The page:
Steel workers in China achieved a victory yesterday when the government of Henan Province called off the privatization of a state-owned steel plant in response to massive protests last week.
3,000 workers at the Linzhou Iron and Steel Company went on strike last Tuesday to protest the plan to sell the public company to private owners. The workers briefly detained a government mediator.
Earlier this summer, 30,000 workers at the Tonghua Iron & Steel plant in the northern province of Jilin seized that mill to protest layoffs. The protest erupted after management threatened to lay off 25,000 workers in three days’ time.
Job losses are an especially dire prospect for Chinese workers, because unemployment is rampant in China and the social safety net is virtually non-existent.
Union activism is on the rise in China’s steel industry, the largest in the world and a pillar of the nation’s economy. Chinese steel production soared this year with help from China’s $585 billion stimulus, but prices are falling because of reduced spending on construction and infrastructure.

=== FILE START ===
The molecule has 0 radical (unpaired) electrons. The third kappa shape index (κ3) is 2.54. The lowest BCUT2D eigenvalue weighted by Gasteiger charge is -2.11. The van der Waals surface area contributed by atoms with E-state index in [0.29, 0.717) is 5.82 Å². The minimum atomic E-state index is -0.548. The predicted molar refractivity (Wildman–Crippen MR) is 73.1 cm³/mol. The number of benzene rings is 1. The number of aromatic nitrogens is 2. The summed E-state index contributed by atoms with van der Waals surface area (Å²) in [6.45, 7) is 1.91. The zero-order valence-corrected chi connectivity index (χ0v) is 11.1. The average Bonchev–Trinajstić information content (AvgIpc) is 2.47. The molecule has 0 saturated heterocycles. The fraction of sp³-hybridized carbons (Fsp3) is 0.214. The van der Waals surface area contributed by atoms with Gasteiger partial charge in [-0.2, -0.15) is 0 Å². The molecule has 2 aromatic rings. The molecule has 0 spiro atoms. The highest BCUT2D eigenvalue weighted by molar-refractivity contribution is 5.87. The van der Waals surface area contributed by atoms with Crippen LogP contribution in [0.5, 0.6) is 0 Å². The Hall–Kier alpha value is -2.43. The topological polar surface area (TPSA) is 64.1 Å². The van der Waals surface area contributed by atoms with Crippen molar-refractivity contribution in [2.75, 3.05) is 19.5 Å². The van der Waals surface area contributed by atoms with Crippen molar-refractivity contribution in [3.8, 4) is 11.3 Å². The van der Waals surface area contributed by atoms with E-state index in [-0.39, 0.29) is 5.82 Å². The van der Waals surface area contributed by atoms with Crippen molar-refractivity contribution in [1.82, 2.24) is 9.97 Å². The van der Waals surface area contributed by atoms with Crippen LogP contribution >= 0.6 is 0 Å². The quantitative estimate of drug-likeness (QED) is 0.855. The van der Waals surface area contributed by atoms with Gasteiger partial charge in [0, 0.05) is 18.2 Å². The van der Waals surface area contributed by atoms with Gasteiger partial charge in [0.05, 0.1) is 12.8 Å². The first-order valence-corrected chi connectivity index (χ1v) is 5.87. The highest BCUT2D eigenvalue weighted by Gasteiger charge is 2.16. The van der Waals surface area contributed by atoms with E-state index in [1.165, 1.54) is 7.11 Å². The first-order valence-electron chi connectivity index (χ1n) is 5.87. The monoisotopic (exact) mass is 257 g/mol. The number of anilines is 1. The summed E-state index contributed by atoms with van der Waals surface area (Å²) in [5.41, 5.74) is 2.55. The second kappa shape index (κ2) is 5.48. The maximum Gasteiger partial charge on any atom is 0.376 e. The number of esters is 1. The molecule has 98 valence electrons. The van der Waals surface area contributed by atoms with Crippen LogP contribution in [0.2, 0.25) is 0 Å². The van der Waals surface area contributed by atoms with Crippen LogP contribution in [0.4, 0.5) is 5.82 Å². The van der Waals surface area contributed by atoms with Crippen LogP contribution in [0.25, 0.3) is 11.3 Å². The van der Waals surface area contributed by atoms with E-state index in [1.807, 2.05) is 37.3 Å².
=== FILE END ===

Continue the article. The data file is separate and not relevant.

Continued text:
Membership in China’s sole state-sponsored trade union has also skyrocketed since 2007. (English-language media have little to say about who organized the recent steel mill actions, but it’s unlikely they were supported by a state-controlled union.)
The increasing militancy of the Chinese steel industry may be part of a larger trend toward labor activism in East Asia. Auto workers in South Korea recently resolved an epic strike that involved hundreds of workers occupying their plant for several weeks and withstanding a paratrooper assault.